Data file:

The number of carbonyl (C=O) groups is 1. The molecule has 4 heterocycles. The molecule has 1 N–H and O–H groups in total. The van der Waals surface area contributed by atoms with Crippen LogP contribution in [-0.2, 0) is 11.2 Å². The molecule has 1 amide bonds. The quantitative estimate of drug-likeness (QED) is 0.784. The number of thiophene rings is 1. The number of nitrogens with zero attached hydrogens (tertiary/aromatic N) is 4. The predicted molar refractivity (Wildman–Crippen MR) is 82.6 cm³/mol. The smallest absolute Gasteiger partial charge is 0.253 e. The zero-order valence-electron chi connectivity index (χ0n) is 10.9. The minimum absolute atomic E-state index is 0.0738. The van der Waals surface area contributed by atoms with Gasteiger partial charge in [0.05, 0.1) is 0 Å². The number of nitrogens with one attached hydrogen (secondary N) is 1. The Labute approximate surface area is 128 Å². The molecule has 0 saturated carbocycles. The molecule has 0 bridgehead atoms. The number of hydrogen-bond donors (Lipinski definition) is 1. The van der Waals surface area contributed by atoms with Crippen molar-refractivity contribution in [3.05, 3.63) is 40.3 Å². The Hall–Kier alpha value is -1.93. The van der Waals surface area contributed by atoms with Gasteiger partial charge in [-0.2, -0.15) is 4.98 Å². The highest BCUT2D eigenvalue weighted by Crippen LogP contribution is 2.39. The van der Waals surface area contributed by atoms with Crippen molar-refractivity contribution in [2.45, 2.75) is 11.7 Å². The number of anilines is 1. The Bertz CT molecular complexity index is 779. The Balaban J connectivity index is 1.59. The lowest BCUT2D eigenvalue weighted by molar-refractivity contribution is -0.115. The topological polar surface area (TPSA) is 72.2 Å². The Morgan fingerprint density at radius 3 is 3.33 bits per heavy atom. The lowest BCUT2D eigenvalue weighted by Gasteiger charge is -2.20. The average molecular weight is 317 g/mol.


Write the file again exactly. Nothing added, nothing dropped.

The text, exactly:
The number of carbonyl (C=O) groups is 1. The molecule has 4 heterocycles. The molecule has 1 N–H and O–H groups in total. The van der Waals surface area contributed by atoms with Crippen LogP contribution in [-0.2, 0) is 11.2 Å². The molecule has 1 amide bonds. The quantitative estimate of drug-likeness (QED) is 0.784. The number of thiophene rings is 1. The number of nitrogens with zero attached hydrogens (tertiary/aromatic N) is 4. The predicted molar refractivity (Wildman–Crippen MR) is 82.6 cm³/mol. The smallest absolute Gasteiger partial charge is 0.253 e. The zero-order valence-electron chi connectivity index (χ0n) is 10.9. The minimum absolute atomic E-state index is 0.0738. The van der Waals surface area contributed by atoms with Gasteiger partial charge in [0.05, 0.1) is 0 Å². The number of nitrogens with one attached hydrogen (secondary N) is 1. The Labute approximate surface area is 128 Å². The molecule has 0 saturated carbocycles. The molecule has 0 bridgehead atoms. The number of hydrogen-bond donors (Lipinski definition) is 1. The van der Waals surface area contributed by atoms with Crippen molar-refractivity contribution in [3.05, 3.63) is 40.3 Å². The Hall–Kier alpha value is -1.93. The van der Waals surface area contributed by atoms with Gasteiger partial charge in [-0.2, -0.15) is 4.98 Å². The highest BCUT2D eigenvalue weighted by Crippen LogP contribution is 2.39. The van der Waals surface area contributed by atoms with Crippen molar-refractivity contribution in [2.45, 2.75) is 11.7 Å². The number of anilines is 1. The Bertz CT molecular complexity index is 779. The Balaban J connectivity index is 1.59. The lowest BCUT2D eigenvalue weighted by molar-refractivity contribution is -0.115. The topological polar surface area (TPSA) is 72.2 Å². The Morgan fingerprint density at radius 3 is 3.33 bits per heavy atom. The lowest BCUT2D eigenvalue weighted by Gasteiger charge is -2.20. The average molecular weight is 317 g/mol.